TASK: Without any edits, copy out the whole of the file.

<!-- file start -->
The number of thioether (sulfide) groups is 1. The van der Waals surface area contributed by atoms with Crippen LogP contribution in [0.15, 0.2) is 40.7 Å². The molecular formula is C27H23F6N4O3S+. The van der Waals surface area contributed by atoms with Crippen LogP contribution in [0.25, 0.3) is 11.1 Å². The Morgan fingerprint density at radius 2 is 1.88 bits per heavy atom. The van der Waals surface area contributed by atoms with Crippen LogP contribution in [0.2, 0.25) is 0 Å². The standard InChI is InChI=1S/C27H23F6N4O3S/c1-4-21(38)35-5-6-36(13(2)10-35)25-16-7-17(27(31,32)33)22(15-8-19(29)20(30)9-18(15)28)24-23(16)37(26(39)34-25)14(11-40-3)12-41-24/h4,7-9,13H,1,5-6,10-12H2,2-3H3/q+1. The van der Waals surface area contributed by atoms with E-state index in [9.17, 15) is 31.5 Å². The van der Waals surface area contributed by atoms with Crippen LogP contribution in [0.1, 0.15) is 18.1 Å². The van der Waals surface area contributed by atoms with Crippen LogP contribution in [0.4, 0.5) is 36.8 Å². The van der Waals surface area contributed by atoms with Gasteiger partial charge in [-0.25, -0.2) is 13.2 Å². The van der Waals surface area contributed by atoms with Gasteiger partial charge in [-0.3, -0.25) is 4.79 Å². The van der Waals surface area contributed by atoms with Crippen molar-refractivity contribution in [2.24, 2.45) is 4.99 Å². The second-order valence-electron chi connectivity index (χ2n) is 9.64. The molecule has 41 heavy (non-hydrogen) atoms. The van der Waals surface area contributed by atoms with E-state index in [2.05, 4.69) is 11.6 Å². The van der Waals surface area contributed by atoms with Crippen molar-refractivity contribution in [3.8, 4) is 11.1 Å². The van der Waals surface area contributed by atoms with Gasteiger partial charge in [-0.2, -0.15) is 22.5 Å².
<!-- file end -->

The number of thioether (sulfide) groups is 1. The van der Waals surface area contributed by atoms with Crippen LogP contribution in [0.15, 0.2) is 40.7 Å². The molecular formula is C27H23F6N4O3S+. The van der Waals surface area contributed by atoms with Crippen LogP contribution in [0.25, 0.3) is 11.1 Å². The Morgan fingerprint density at radius 2 is 1.88 bits per heavy atom. The van der Waals surface area contributed by atoms with Crippen LogP contribution in [0.2, 0.25) is 0 Å². The standard InChI is InChI=1S/C27H23F6N4O3S/c1-4-21(38)35-5-6-36(13(2)10-35)25-16-7-17(27(31,32)33)22(15-8-19(29)20(30)9-18(15)28)24-23(16)37(26(39)34-25)14(11-40-3)12-41-24/h4,7-9,13H,1,5-6,10-12H2,2-3H3/q+1. The van der Waals surface area contributed by atoms with E-state index in [9.17, 15) is 31.5 Å². The van der Waals surface area contributed by atoms with Crippen LogP contribution in [0.1, 0.15) is 18.1 Å². The van der Waals surface area contributed by atoms with Crippen LogP contribution in [0.4, 0.5) is 36.8 Å². The van der Waals surface area contributed by atoms with Gasteiger partial charge in [-0.25, -0.2) is 13.2 Å². The van der Waals surface area contributed by atoms with Gasteiger partial charge in [-0.3, -0.25) is 4.79 Å². The van der Waals surface area contributed by atoms with Crippen molar-refractivity contribution in [2.24, 2.45) is 4.99 Å². The second-order valence-electron chi connectivity index (χ2n) is 9.64. The molecule has 41 heavy (non-hydrogen) atoms. The van der Waals surface area contributed by atoms with E-state index in [2.05, 4.69) is 11.6 Å². The van der Waals surface area contributed by atoms with Crippen molar-refractivity contribution in [3.8, 4) is 11.1 Å². The van der Waals surface area contributed by atoms with Gasteiger partial charge in [-0.2, -0.15) is 22.5 Å².